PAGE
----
They struck him down because it was vague and indefinite in trying to define the status, it was going to punish.

The same in Edelman which this Court having taken jurisdiction didn’t decide the case on the merits but they were two dissenting opinions that went to the merits.

And the same thing shall I say happen there.

The California Vagrancy Statute was attacked but — on a very peculiar circumstances by which California or the City of Los Angeles in this instance utilized a Section 6475 of the Penal Code which proscribe, lewd and dissolute conduct making such person a vagrant, that’s the statement of the statute.

However, in that case, the Edelman case, they didn’t plead lewdness.

The pleading went only to dissolutes.

And it was an unfortunate situation no doubt because what they were trying to reach was something that the word “dissolute” as the two dissenting justices here held just shouldn’t reach.

And peculiarly enough and about the same time, the Appellate Department of Superior Court of Los Angeles from which the appellant of — from which the Edelman case came, decided another case unreported case of People against Dragna where they assumed practically the same position as assumed by the dissent in this Court to the effect that lewd and dissolute were used in the statutes anonymously.

And meant — they meant the same thing and as you couldn’t state an offense merely by the word ‘dissolute’.

Statue was aimed at lewdness.”

Justices:

The majority opinion, written by Justice Potter Stewart, said, “This statute, therefore, is not one which punishes a person for the use of narcotics, for their purchase, sale or possession, or for antisocial or disorderly behavior resulting from their administration. It is not a law which even purports to provide or require medical treatment. Rather, we deal with a statute which makes the ‘status’ of narcotic addiction a criminal offense, for which the offender may be prosecuted “at any time before he reforms.” California has said that a person can be continuously guilty of this offense, whether or not he has ever used or possessed any narcotics within the State, and whether or not he has been guilty of any antisocial behavior there.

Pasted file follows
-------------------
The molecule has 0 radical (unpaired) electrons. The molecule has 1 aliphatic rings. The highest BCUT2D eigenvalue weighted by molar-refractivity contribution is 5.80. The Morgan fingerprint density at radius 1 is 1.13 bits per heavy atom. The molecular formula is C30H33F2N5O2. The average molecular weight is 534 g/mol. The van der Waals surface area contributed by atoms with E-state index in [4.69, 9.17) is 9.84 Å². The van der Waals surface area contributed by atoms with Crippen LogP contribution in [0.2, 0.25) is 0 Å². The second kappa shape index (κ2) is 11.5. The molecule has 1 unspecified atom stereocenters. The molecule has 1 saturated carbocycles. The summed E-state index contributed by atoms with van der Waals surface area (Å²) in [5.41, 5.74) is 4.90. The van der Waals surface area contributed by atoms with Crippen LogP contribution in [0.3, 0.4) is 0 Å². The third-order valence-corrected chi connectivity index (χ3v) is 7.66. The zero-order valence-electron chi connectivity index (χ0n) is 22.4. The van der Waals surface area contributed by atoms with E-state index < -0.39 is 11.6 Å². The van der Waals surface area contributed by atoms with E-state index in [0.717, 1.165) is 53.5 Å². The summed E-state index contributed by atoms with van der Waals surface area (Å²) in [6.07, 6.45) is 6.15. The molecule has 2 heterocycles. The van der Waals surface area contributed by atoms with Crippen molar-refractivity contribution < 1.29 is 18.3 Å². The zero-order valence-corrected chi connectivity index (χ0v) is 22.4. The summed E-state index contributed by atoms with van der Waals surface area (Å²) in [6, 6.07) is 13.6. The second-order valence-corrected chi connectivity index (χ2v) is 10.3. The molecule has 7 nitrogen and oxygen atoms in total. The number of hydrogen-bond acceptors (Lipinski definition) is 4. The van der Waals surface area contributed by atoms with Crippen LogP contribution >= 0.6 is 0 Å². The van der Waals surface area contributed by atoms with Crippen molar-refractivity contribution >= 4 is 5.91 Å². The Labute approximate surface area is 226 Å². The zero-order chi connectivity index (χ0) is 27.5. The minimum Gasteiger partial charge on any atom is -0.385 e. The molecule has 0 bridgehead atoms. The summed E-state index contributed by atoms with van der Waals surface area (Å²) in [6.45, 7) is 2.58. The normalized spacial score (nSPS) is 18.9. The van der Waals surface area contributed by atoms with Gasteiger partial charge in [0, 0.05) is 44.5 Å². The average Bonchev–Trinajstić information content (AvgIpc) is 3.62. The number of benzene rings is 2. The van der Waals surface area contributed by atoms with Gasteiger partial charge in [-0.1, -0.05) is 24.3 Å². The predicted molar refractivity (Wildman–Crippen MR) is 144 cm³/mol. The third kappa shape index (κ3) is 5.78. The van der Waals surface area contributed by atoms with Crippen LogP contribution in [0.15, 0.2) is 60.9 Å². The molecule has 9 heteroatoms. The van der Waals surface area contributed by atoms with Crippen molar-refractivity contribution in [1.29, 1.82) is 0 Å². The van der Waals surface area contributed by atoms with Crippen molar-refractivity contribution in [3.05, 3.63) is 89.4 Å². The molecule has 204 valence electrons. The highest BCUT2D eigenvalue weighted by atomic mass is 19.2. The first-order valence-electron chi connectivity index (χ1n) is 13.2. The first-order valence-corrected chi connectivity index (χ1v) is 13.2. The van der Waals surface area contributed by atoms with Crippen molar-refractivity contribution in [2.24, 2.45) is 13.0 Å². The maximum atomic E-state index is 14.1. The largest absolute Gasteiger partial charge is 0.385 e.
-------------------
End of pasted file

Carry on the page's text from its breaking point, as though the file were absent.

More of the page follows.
It is unlikely that any State at this moment in history would attempt to make it a criminal offense for a person to be mentally ill, or a leper, or to be afflicted with a venereal disease. A State might determine that the general health and welfare require that the victims of these and other human afflictions be dealt with by compulsory treatment, involving quarantine, confinement, or sequestration. But, in the light of contemporary human knowledge, a law which made a criminal offense of such a disease would doubtless be universally thought to be an infliction of cruel and unusual punishment in violation of the Eighth and Fourteenth Amendments. See Francis v. Resweber, 329 U.S. 459.

We cannot but consider the statute before us as of the same category. In this Court, counsel for the State recognized that narcotic addiction is an illness. Indeed, it is apparently an illness which may be contracted innocently or involuntarily.We hold that a state law which imprisons a person thus afflicted as a criminal, even though he has never touched any narcotic drug within the State or been guilty of any irregular behavior there, inflicts a cruel and unusual punishment in violation of the Fourteenth Amendment. To be sure, imprisonment for ninety days is not, in the abstract, a punishment which is either cruel or unusual. But the question cannot be considered in the abstract. Even one day in prison would be a cruel and unusual punishment for the “crime” of having a common cold.

We are not unmindful that the vicious evils of the narcotics traffic have occasioned the grave concern of government. There are, as we have said, countless fronts on which those evils may be legitimately attacked. We deal in this case only with an individual provision of a particularized local law as it has so far been interpreted by the California courts.”